The spiritual health of adolescents is a topic of emerging contemporary importance. Limited numbers of international studies provide evidence about developmental patterns of this aspect of health during the adolescent years. Using multidimensional indicators of spiritual health that have been adapted for use within younger adolescent populations, we therefore: (1) describe aspects of the perceptions of the importance of spiritual health of adolescents by developmental stage and within genders; (2) conduct similar analyses across measures related to specific domains of adolescent spiritual health; (3) relate perceptions of spiritual health to self-perceived personal health status. Cross-sectional surveys were administered to adolescent populations in school settings during 2013-2014. Participants (n=45,967) included eligible and consenting students aged 11-15 years in sampled schools from six European and North American countries. Our primary measures of spiritual health consisted of eight questions in four domains (perceived importance of connections to: self, others, nature, and the transcendent). Socio-demographic factors included age, gender, and country of origin. Self-perceived personal health status was assessed using a simple composite measure. Self-rated importance of spiritual health, both overall and within most questions and domains, declined as young people aged. This declining pattern persisted for both genders and in all countries, and was most notable for the domains of "connections with nature" and "connections with the transcendent". Girls consistently rated their perceptions of the importance of spiritual health higher than boys. Spiritual health and its domains related strongly and consistently with self-perceived personal health status. While limited by the 8-item measure of perceived spiritual health employed, study findings confirm developmental theories proposed from qualitative observation, provide foundational evidence for the planning and targeting of interventions centered on adolescent spiritual health practices, and direction for the study of spiritual health in a general population health survey context.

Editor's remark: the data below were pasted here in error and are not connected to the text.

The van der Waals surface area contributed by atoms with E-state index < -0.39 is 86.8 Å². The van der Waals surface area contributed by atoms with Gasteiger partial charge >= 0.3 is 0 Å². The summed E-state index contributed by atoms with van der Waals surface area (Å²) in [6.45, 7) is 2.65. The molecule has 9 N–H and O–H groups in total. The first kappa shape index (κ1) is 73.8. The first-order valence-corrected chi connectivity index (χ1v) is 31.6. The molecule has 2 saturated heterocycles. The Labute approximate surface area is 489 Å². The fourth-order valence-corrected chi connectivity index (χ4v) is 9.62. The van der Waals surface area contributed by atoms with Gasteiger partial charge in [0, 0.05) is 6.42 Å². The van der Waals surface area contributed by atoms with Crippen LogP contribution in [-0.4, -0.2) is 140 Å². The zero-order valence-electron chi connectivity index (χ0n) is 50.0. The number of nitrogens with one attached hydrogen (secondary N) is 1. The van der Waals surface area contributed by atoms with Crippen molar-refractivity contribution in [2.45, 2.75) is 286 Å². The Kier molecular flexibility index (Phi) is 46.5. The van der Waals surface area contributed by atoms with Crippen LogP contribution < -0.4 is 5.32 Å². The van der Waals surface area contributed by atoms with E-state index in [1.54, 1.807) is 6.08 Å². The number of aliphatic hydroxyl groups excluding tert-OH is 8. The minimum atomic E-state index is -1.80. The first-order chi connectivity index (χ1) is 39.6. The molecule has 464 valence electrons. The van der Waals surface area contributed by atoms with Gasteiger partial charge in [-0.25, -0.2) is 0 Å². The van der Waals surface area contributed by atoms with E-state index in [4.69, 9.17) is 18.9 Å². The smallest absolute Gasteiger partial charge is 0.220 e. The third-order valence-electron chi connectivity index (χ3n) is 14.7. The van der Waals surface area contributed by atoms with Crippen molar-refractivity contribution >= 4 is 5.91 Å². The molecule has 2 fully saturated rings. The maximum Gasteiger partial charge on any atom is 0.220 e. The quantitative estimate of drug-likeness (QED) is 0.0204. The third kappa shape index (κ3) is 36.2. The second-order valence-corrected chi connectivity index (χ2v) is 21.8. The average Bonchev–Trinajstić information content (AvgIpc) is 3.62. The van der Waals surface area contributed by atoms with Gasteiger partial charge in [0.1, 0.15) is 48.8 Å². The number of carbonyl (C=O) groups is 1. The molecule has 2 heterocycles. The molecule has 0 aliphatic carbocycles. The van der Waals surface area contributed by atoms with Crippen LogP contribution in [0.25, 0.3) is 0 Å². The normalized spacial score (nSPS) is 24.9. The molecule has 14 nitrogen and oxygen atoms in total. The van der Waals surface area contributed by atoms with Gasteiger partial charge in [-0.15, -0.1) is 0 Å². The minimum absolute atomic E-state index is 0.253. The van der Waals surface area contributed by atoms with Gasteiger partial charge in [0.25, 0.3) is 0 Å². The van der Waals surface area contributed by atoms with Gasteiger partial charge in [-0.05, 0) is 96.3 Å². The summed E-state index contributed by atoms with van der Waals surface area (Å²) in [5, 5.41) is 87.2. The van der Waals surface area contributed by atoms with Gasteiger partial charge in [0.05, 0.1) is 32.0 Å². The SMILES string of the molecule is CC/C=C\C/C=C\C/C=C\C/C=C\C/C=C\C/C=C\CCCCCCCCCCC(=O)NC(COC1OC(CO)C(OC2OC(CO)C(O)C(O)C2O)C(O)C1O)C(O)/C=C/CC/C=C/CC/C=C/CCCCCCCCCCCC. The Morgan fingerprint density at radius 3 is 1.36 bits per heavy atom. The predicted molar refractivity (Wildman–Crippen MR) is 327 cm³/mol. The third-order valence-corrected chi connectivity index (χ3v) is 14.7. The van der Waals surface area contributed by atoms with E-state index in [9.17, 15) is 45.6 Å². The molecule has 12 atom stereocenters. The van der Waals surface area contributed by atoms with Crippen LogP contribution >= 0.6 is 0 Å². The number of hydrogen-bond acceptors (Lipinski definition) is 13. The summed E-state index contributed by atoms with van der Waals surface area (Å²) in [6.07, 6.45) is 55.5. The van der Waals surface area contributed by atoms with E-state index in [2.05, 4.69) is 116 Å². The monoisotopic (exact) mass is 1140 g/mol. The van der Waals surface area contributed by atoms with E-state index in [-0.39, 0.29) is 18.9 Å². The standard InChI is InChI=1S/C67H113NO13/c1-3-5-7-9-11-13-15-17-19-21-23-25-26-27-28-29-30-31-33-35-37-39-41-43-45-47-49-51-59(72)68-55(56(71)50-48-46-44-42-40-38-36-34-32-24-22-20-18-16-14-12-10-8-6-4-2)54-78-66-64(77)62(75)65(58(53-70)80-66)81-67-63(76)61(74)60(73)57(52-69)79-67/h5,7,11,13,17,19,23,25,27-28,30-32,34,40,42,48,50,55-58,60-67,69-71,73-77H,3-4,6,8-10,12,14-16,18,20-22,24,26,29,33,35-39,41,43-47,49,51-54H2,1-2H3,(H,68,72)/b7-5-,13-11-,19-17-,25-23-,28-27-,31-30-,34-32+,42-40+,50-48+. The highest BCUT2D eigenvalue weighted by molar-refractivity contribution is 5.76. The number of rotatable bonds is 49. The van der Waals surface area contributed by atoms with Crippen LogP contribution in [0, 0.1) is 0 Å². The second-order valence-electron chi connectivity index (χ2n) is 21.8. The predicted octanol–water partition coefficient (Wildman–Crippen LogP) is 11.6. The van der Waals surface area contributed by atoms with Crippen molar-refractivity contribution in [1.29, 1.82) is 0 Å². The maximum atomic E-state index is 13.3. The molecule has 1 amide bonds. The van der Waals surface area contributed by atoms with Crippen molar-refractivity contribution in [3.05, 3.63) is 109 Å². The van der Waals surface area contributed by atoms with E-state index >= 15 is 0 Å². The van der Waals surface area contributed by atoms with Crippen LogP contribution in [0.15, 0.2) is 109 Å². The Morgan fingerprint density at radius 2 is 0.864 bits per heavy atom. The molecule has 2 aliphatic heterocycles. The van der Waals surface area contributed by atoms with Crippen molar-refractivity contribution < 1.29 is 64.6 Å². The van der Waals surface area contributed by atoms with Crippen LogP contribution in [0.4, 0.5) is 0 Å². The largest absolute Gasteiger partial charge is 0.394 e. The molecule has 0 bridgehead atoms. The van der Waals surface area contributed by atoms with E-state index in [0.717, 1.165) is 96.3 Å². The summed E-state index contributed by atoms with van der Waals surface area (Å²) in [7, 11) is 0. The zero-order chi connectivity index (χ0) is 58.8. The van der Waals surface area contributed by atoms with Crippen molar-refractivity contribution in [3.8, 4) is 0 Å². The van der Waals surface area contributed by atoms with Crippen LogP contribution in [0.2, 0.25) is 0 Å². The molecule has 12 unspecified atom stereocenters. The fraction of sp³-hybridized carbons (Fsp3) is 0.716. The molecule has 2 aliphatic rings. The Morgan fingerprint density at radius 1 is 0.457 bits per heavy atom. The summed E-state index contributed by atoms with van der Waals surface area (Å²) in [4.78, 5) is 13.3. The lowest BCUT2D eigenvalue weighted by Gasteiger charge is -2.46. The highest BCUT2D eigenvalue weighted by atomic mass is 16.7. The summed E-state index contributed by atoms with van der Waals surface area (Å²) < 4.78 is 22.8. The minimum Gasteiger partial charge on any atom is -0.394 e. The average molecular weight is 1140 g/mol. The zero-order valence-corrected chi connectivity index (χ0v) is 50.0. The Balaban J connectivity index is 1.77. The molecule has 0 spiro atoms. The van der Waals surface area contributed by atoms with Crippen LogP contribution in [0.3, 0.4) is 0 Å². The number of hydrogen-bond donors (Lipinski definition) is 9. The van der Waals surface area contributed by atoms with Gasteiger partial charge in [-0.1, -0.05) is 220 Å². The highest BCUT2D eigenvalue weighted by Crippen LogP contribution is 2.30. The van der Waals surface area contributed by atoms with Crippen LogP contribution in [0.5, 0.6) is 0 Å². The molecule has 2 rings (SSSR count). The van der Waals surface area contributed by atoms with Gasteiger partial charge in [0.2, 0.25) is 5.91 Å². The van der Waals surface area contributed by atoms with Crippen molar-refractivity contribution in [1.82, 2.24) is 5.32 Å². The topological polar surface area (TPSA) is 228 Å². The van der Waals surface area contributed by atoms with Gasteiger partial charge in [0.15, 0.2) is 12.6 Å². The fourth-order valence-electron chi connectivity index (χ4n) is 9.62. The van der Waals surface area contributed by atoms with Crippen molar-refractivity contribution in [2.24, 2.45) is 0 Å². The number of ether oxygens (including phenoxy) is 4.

Bibliographical noteFunding Information:
The HBSC is a WHO/Euro collaborative study; International Coordinator of the 2014 study was Candace Currie, St. Andrews University, Scotland; Data Bank Manager is Oddrun Samdal, University of Bergen, Norway. The 6 countries involved in this analysis (current responsible principal investigator) were: Canada (J. Freeman), Czech Republic (M. Kalman), Israel (Y. Harel-Fisch), Poland (J. Mazur), the United Kingdom (England (A. Morgan), Scotland (C. Currie). Funding for this research came from research grants in the following agencies: (1) the Public Health Agency of Canada ; (2) the Canadian Institutes of Health Research (Operating grant MOP 341188 ); (3) the Czech Science Foundation (Reg. no. GA14-02804S ); (4) the Department of Health for England ; (5) the Israeli Ministry of Health ; (6) the Institute of Mother and Child in Warsaw, Poland ; and (7) NHS Health Scotland .
© 2016 The Authors.
- Child development
- Spiritual health